United States in the throes of a general strike movement and in a fight for a
major political demand, each May Day should witness a political strike on behalf
of the major class issues of the American workers enumerated above. Old and
young workers, men and women, Negro and white, should be drawn into
participation in the May Day actions. There should be strikes on May
Day, for stoppage of work is the very tradition of May First. The strikes should
be mass strikes involving great numbers of workers leaving their
workshops collectively; not as individuals. Whole industrial units
should be stopped, for only such strikes are effective demonstrations of the
determined will of the workers to struggle. These mass strikes should be
, i.e., based on major political issues affecting the whole
working class.
Although the Communist Party and the revolutionary unions affiliated with the
T. U. U. L. have put forth the slogan of the 7-hour day without reduction in
wages, the American workers, 46 years after the initiation of the general 8-hour
day movement, must still fight for that demand. In many industries workers still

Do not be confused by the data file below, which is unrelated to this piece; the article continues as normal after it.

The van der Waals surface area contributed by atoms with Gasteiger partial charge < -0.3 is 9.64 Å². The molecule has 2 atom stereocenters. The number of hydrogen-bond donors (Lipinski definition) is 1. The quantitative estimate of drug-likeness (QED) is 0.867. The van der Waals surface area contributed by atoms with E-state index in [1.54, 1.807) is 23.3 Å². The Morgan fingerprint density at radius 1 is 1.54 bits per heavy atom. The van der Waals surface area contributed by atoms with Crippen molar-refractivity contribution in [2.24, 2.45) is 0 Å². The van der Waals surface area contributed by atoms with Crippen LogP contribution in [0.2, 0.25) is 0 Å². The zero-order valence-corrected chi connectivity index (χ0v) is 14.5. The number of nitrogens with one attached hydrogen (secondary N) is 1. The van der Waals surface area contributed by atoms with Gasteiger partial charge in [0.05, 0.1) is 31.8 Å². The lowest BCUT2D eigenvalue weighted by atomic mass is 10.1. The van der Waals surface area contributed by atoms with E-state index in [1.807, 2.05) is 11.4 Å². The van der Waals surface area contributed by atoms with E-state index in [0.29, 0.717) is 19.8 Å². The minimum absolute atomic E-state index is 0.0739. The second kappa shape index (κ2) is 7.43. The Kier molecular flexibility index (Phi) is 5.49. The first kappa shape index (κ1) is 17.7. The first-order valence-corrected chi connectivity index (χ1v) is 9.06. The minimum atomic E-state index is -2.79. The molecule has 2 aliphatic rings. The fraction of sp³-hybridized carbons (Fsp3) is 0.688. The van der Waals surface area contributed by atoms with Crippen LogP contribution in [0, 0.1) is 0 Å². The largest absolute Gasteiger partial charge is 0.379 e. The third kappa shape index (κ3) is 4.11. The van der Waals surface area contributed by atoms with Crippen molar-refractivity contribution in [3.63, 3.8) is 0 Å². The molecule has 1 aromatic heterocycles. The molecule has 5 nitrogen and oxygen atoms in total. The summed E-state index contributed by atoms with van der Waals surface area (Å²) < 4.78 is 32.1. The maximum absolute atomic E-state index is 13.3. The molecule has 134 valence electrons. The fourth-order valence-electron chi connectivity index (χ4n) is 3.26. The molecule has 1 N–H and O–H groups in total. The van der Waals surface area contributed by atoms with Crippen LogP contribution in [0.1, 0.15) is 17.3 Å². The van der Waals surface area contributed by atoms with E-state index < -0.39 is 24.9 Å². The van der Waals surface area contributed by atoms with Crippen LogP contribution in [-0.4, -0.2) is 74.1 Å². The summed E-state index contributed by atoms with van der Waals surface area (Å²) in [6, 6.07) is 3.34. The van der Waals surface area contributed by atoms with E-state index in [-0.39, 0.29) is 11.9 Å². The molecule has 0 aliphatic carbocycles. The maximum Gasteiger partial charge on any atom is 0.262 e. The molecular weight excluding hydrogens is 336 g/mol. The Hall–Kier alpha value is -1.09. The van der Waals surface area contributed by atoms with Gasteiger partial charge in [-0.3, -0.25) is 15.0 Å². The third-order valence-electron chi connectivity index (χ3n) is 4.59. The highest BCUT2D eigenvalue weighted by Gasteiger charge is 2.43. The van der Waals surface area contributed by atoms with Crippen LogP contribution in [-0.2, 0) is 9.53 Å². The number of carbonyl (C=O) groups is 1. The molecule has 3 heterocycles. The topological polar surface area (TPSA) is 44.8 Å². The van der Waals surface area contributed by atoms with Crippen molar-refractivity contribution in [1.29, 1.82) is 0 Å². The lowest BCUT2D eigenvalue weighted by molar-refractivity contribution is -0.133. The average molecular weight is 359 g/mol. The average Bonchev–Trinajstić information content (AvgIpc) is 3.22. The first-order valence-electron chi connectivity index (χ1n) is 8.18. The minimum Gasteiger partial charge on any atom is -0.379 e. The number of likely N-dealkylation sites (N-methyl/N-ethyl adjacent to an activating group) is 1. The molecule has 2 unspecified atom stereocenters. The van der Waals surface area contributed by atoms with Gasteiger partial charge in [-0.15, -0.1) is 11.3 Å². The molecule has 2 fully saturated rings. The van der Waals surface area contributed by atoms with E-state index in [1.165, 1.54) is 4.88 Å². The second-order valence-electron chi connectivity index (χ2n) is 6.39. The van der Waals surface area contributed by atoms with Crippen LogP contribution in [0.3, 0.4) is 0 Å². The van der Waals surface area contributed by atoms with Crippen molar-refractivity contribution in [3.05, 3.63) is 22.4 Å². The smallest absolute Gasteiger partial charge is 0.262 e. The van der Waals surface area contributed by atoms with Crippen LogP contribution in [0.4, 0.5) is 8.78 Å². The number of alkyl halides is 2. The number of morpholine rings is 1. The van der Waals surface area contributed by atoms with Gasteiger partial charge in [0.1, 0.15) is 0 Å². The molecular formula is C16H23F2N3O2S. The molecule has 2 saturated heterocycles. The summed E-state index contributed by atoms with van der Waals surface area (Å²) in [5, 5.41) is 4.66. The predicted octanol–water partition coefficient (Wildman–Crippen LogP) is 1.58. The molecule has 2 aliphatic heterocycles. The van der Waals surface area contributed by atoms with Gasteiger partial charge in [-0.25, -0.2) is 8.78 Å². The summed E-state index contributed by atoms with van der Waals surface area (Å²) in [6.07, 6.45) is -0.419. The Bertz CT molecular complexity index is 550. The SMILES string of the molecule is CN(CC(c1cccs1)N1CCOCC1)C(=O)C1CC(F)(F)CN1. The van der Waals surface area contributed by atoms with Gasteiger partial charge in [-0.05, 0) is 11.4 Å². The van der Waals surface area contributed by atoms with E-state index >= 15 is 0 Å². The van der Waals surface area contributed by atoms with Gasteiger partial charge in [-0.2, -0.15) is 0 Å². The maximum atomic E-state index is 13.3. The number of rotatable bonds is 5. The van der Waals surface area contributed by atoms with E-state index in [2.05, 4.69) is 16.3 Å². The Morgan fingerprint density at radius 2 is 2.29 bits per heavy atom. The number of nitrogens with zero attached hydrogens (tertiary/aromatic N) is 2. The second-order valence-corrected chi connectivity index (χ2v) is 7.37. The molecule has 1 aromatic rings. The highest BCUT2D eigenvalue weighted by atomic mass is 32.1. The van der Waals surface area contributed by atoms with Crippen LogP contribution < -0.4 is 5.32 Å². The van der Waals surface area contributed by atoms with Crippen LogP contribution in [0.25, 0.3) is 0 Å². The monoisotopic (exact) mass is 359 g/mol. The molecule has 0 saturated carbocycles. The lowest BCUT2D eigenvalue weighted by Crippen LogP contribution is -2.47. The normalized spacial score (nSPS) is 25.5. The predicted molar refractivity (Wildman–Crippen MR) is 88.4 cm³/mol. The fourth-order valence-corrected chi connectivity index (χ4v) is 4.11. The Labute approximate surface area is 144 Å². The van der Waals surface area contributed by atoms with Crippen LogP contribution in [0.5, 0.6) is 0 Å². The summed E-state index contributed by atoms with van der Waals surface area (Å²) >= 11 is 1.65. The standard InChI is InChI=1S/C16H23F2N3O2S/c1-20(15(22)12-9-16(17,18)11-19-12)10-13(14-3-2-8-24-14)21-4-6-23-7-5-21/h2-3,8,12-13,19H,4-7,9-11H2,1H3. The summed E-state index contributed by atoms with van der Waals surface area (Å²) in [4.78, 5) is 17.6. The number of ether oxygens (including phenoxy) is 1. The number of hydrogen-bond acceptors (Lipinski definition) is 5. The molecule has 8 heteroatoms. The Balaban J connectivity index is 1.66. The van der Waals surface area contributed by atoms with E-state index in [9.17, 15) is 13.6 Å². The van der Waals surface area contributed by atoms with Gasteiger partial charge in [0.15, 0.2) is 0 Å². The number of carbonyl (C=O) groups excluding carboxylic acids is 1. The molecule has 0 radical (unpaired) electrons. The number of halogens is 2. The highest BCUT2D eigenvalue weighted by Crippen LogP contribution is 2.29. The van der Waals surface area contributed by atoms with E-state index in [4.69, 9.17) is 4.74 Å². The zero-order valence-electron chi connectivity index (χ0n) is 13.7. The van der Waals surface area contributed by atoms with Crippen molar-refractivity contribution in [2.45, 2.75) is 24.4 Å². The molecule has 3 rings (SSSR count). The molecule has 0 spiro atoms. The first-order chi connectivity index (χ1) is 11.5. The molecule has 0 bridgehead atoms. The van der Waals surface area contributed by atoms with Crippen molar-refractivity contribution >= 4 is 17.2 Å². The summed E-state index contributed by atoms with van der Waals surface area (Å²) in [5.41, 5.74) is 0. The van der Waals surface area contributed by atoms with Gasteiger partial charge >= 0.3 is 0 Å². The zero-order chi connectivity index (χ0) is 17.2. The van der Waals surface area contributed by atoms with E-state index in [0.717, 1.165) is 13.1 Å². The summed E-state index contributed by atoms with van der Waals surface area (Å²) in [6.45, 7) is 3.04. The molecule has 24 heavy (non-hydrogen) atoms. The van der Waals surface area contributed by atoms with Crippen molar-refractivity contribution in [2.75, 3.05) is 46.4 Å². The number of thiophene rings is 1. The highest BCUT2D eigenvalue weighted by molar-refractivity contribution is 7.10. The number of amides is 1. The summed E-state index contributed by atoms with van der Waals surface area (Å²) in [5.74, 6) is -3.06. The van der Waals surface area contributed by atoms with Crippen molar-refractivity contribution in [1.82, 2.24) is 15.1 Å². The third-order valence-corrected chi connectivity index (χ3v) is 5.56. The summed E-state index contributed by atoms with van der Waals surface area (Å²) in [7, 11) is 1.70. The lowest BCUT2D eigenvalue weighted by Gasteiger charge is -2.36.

labor nine, ten and even more hours a day. The failure to establish the 8-hour
day for all during this period is due to the aristocracy of labor who, bribed by
the capitalist class with comparatively high wages and better conditions of
work, have left the unskilled and unorganized workers without the protection of
an organized labor movement, so that they may be more easily exploited for the
benefit of the owners of the industries.
The A. F. of L. Becomes Fascist
Over 40 years ago on Union Square, New York, the leaders of the first May Day
demonstration spoke not only about the 8-hour day but about the abolition of the
capitalist system. "While struggling for the 8-hour day we will not lose sight
of the ultimate aim, – the abolition of the wage system," read the resolution
presented to the striking masses assembled at Union Square on May First, 1890,
after they had marched there in great columns under unfurled red banners through
the working class sections of the metropolis. Now, the A. F. of L. and the
Socialist Party make common cause with the bosses and are doing everything
possible to prevent the workers from fighting for any improvement in their
conditions, and instead of fighting for the abolition of the capitalist system
are fighting to preserve it.
Over 40 years ago, the A. F. of L. appealed to the International Socialist
Congress in Paris to help the American Federation of Labor with the strike
movement inaugurated for May First, 1890, and the International came to the aid
of the American workers by making this struggle an international one. Now,
President Green and his satellite Mathew Well pledge the support of the A. F. of
L. to each and every reactionary organization or movement formed for the purpose